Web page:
Exceptional capacitive deionization rate and capacity by block copolymer–based porous carbon fibers

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Science Advances  17 Apr 2020:
Vol. 6, no. 16, eaaz0906
DOI: 10.1126/sciadv.aaz0906
  • Fig. 1 Schematic illustrations of PCF preparation and capacitive deionization.

    (A) Synthesis of PCF from PMMA-b-PAN via electrospinning of PMMA-b-PAN into fibers, self-assembly of PMMA-b-PAN into disordered, bicontinuous PMMA and PAN domains, and pyrolysis of PMMA-b-PAN into PCF with uniform and interconnected pores in a continuous carbon matrix. PMMA generates mesopores and PAN yields carbon. Micropores are also generated in the carbon matrix during the pyrolysis of PAN and are interconnected with the mesopores. (B) Scheme of a CDI cell during charging. The CDI electrodes include (i) block copolymer–based PCF, (ii) conventional nonmesoporous CFs, and (iii) AC. (i versus ii) Compared to PAN-derived conventional CFs that are devoid of uniform mesopores, PCF has abundant interconnected mesopores that provide large ion-accessible surface areas and fast ion diffusion. Thus, PCF has a high desalination capacity and high desalination rate. (i versus iii) Compared to AC composed of discrete carbon particles with irregular shapes and sizes, PCF offers continuous electron and ion conduction pathways both in the vertical and in-plane directions that facilitate high-rate deionization.

  • Fig. 2 Structures and morphologies.

    (A to C) Photographs of (A) PCF, (B) CF, and (C) AC adhered to Sn tapes. The area of each electrode is ~3.8 cm by 2.5 cm. Photo Credits: Tianyu Liu, Virginia Tech. (D to F) Low-magnification top-view SEM images of (D) PCF, (E) CF, and (F) AC. PCF and CF are continuous fibers while AC is made of discrete particles. (G to I) Magnified views of (G) PCF, (H) CF, and (I) AC. (Insets) Cross-sectional images. Scale bars, 100 nm.

  • Fig. 3 Characteristics of porous structures.

    (A) N2 (at 77 K) and (B) CO2 (at 273 K) physisorption isotherms of PCF, CF, and AC. (C) Surface areas of PCF, CF, and AC. Solid bars represent the BET surface areas determined from the CO2 adsorption isotherms, and dashed bars denote the effective desalination surface areas evaluated from the desalination capacity and the radius of hydrated Na+ (see Supplementary Methods). The error bars are instrument errors. (D) PSDs of PCF, CF, and AC determined by nonlinear density functional theory. The dashed vertical line marks the boundary between different pores (i.e., micropores, mesopores, and macropores). The PSDs of the micropores and mesopores are derived from CO2- and N2-physisorption isotherms, respectively.

  • Fig. 4 Chemical and electrical properties.

    (A) XPS survey spectra of PCF, CF, and AC. The light-yellow region highlights the N 1s peak. (B) The N 1s spectra of PCF and CF. The black circles are experimental data. The red, green, and blue dashed peaks represent pyridinic-N, pyrrolic-N, and graphitic-N, respectively. The solid burgundy curves are the best fittings. (C) Static contact angles of NaCl solution (500 mg liter−1) on the surfaces of PCF, CF, and AC. (D) Electrical conductivities of PCF, CF, and AC measured by a four-point probe. Inset: Scheme of a four-point probe setup. The error bars are standard deviations (SDs) based on at least five independent measurements. Because of the interparticle contact resistance, the electrical conductivity of AC is appreciably lower than those of PCF and CF. (E) Na+ diffusion resistances of PCF, CF, and AC probed by electrochemical impedance spectroscopy (EIS) in NaCl solutions (500 mg liter−1).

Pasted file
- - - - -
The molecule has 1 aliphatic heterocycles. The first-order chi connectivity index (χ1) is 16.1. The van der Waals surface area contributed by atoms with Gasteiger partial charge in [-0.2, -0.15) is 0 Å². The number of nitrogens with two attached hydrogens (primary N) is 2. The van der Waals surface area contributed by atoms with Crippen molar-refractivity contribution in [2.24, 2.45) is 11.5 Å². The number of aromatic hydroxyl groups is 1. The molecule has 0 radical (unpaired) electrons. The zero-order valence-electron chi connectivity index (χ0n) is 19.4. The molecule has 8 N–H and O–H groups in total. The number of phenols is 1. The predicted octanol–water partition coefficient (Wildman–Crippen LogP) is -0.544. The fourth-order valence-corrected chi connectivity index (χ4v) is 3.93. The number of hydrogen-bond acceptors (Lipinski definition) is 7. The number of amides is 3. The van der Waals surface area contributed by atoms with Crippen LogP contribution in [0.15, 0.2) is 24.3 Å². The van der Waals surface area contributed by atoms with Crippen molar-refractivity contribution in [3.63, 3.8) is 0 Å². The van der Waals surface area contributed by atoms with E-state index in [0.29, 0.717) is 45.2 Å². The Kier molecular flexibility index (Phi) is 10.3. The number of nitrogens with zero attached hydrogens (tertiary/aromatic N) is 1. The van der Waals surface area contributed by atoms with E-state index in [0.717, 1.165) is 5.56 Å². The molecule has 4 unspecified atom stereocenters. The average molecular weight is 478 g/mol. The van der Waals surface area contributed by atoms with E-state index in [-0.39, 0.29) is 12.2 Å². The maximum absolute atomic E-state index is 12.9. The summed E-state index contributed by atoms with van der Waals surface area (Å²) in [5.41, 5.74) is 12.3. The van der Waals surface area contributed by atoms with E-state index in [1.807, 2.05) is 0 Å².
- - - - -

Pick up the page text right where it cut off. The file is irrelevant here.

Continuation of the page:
• Fig. 5 Desalination performances of PCF, CF, and AC.

    (A) NaCl concentrations in brackish water and tap water before and after deionization by PCF. The NaCl concentrations were determined by ion chromatography. (B) Time-resolved NaCl desalination profiles of PCF, CF, and AC in CDI cells with an excess amount of NaCl solution. (C) NaCl desalination mass capacities of PCF, CF, and AC. (D) Gravimetric and molar desalination capacities of PCF for NaCl, KCl, MgCl2, and CaCl2 deionization. (E) CDI Ragone plots of PCF, CF, and AC, in comparison with state-of-the-art carbon electrodes. Solid and open symbols are performances of carbon electrodes with and without N-dopants, respectively. The values are summarized in table S2. The lines are a guide to the eye. (F) NaCl deionization capacity stability of PCF. The error bars represent 1 SD.

  • Table 1 Summary of the structural, elemental, physical, and CDI properties of PCF, CF, and AC.

    Physical propertiesPeak pore size (nm)
    CO2 BET surface area
    (m2 g−1)
    132.9 ± 2.457.9 ± 1.193.8 ± 2.3
    N2 BET surface area
    (m2 g−1)
    639.9 ± 2.7144.6 ± 0.21317.0 ± 6.0
    Effective desalination surface
    area (m2 g−1)
    Micropore volume (cm3 g−1)
    Meso- and macro-pore
    volume (cm3 g−1)
    Contact angle(Completely wet)(Completely wet)95°
    Elemental CompositionC (atom %)81.683.191.6
    O (atom %)
    Graphitic-N (atom %)4.94.50
    Pyridinic-N (atom %)3.93.10
    Pyrrolic-N (atom %)4.42.60
    Electrical propertiesFour-probe electrical
    conductivity (S cm−1)
    0.97 ± 0.061.02 ± 0.060.057 ± 0.004
    Equivalent series resistance
    Na+ diffusion coefficient
    (×10−11 cm2 s−1)
    CDI performanceDesalination capacity
    (mgNaCl gelectrode−1)
    Desalination rate
    (mgNaCl gelectrode−1 min−1)
    Coulombic efficiency72%85%47%

Supplementary Materials

  • Supplementary Materials

    Exceptional capacitive deionization rate and capacity by block copolymer–based porous carbon fibers

    Tianyu Liu, Joel Serrano, John Elliott, Xiaozhou Yang, William Cathcart, Zixuan Wang, Zhen He, Guoliang Liu

    Download Supplement

    This PDF file includes:

    • Supplementary Methods
    • Figs. S1 to S8
    • Tables S1 and S2
    • References

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